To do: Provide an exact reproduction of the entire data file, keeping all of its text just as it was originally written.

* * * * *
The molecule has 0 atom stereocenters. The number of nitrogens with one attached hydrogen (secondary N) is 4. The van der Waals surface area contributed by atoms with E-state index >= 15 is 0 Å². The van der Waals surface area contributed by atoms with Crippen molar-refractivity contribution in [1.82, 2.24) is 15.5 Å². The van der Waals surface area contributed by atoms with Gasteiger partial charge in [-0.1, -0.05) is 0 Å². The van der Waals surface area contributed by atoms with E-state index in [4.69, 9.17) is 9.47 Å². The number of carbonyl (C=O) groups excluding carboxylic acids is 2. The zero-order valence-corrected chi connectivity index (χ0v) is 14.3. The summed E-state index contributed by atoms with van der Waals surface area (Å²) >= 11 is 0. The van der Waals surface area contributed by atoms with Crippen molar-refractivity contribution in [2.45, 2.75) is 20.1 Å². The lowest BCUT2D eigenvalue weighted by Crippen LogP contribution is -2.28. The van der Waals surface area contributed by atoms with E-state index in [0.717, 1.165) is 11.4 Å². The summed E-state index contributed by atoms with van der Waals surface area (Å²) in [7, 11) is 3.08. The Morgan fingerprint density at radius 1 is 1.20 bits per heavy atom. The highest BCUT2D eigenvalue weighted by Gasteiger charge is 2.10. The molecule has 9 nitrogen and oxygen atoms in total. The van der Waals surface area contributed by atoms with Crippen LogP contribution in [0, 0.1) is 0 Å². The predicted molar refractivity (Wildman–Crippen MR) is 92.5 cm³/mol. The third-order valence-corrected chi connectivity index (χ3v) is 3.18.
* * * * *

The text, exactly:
The molecule has 0 atom stereocenters. The number of nitrogens with one attached hydrogen (secondary N) is 4. The van der Waals surface area contributed by atoms with E-state index >= 15 is 0 Å². The van der Waals surface area contributed by atoms with Crippen molar-refractivity contribution in [1.82, 2.24) is 15.5 Å². The van der Waals surface area contributed by atoms with Gasteiger partial charge in [-0.1, -0.05) is 0 Å². The van der Waals surface area contributed by atoms with E-state index in [4.69, 9.17) is 9.47 Å². The number of carbonyl (C=O) groups excluding carboxylic acids is 2. The zero-order valence-corrected chi connectivity index (χ0v) is 14.3. The summed E-state index contributed by atoms with van der Waals surface area (Å²) >= 11 is 0. The van der Waals surface area contributed by atoms with Crippen molar-refractivity contribution in [2.45, 2.75) is 20.1 Å². The lowest BCUT2D eigenvalue weighted by Crippen LogP contribution is -2.28. The van der Waals surface area contributed by atoms with E-state index in [0.717, 1.165) is 11.4 Å². The summed E-state index contributed by atoms with van der Waals surface area (Å²) in [7, 11) is 3.08. The Morgan fingerprint density at radius 1 is 1.20 bits per heavy atom. The highest BCUT2D eigenvalue weighted by Gasteiger charge is 2.10. The molecule has 9 nitrogen and oxygen atoms in total. The van der Waals surface area contributed by atoms with Crippen LogP contribution in [0, 0.1) is 0 Å². The predicted molar refractivity (Wildman–Crippen MR) is 92.5 cm³/mol. The third-order valence-corrected chi connectivity index (χ3v) is 3.18.